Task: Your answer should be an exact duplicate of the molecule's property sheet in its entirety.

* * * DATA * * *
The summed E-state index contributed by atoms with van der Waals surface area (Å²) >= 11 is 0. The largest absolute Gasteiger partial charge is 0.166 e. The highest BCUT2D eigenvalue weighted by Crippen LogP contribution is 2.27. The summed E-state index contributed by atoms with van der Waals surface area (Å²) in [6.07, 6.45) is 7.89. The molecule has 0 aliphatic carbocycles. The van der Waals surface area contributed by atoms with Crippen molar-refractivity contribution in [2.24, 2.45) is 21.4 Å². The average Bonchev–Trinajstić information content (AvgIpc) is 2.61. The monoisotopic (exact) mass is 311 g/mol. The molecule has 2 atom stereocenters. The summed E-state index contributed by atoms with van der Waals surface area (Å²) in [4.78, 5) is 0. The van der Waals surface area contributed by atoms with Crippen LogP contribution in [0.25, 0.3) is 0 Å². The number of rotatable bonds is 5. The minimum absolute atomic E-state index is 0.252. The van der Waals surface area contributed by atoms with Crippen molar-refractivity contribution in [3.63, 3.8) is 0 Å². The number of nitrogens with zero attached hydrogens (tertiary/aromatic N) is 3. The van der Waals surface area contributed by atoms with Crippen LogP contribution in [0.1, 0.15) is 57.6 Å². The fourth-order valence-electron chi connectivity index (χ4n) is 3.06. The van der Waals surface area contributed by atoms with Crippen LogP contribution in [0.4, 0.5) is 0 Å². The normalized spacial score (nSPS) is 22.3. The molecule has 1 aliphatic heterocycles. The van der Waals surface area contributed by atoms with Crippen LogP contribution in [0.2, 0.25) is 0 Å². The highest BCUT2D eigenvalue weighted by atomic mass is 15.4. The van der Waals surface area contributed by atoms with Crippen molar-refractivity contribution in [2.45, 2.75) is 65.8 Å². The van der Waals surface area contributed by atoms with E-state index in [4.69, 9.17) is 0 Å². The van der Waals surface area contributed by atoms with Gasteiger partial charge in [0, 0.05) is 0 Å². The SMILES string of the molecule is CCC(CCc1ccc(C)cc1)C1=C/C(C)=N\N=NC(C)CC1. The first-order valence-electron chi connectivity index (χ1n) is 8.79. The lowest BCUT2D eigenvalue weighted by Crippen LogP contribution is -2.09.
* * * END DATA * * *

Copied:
The summed E-state index contributed by atoms with van der Waals surface area (Å²) >= 11 is 0. The largest absolute Gasteiger partial charge is 0.166 e. The highest BCUT2D eigenvalue weighted by Crippen LogP contribution is 2.27. The summed E-state index contributed by atoms with van der Waals surface area (Å²) in [6.07, 6.45) is 7.89. The molecule has 0 aliphatic carbocycles. The van der Waals surface area contributed by atoms with Crippen molar-refractivity contribution in [2.24, 2.45) is 21.4 Å². The average Bonchev–Trinajstić information content (AvgIpc) is 2.61. The monoisotopic (exact) mass is 311 g/mol. The molecule has 2 atom stereocenters. The summed E-state index contributed by atoms with van der Waals surface area (Å²) in [4.78, 5) is 0. The van der Waals surface area contributed by atoms with Crippen LogP contribution in [0.25, 0.3) is 0 Å². The number of rotatable bonds is 5. The minimum absolute atomic E-state index is 0.252. The van der Waals surface area contributed by atoms with Crippen molar-refractivity contribution in [3.63, 3.8) is 0 Å². The number of nitrogens with zero attached hydrogens (tertiary/aromatic N) is 3. The van der Waals surface area contributed by atoms with Crippen LogP contribution in [0.1, 0.15) is 57.6 Å². The fourth-order valence-electron chi connectivity index (χ4n) is 3.06. The van der Waals surface area contributed by atoms with Crippen LogP contribution in [0.4, 0.5) is 0 Å². The normalized spacial score (nSPS) is 22.3. The molecule has 1 aliphatic heterocycles. The van der Waals surface area contributed by atoms with Crippen LogP contribution in [0.2, 0.25) is 0 Å². The highest BCUT2D eigenvalue weighted by atomic mass is 15.4. The van der Waals surface area contributed by atoms with Crippen molar-refractivity contribution in [2.45, 2.75) is 65.8 Å². The van der Waals surface area contributed by atoms with E-state index in [4.69, 9.17) is 0 Å². The van der Waals surface area contributed by atoms with Gasteiger partial charge in [0, 0.05) is 0 Å². The SMILES string of the molecule is CCC(CCc1ccc(C)cc1)C1=C/C(C)=N\N=NC(C)CC1. The first-order valence-electron chi connectivity index (χ1n) is 8.79. The lowest BCUT2D eigenvalue weighted by Crippen LogP contribution is -2.09.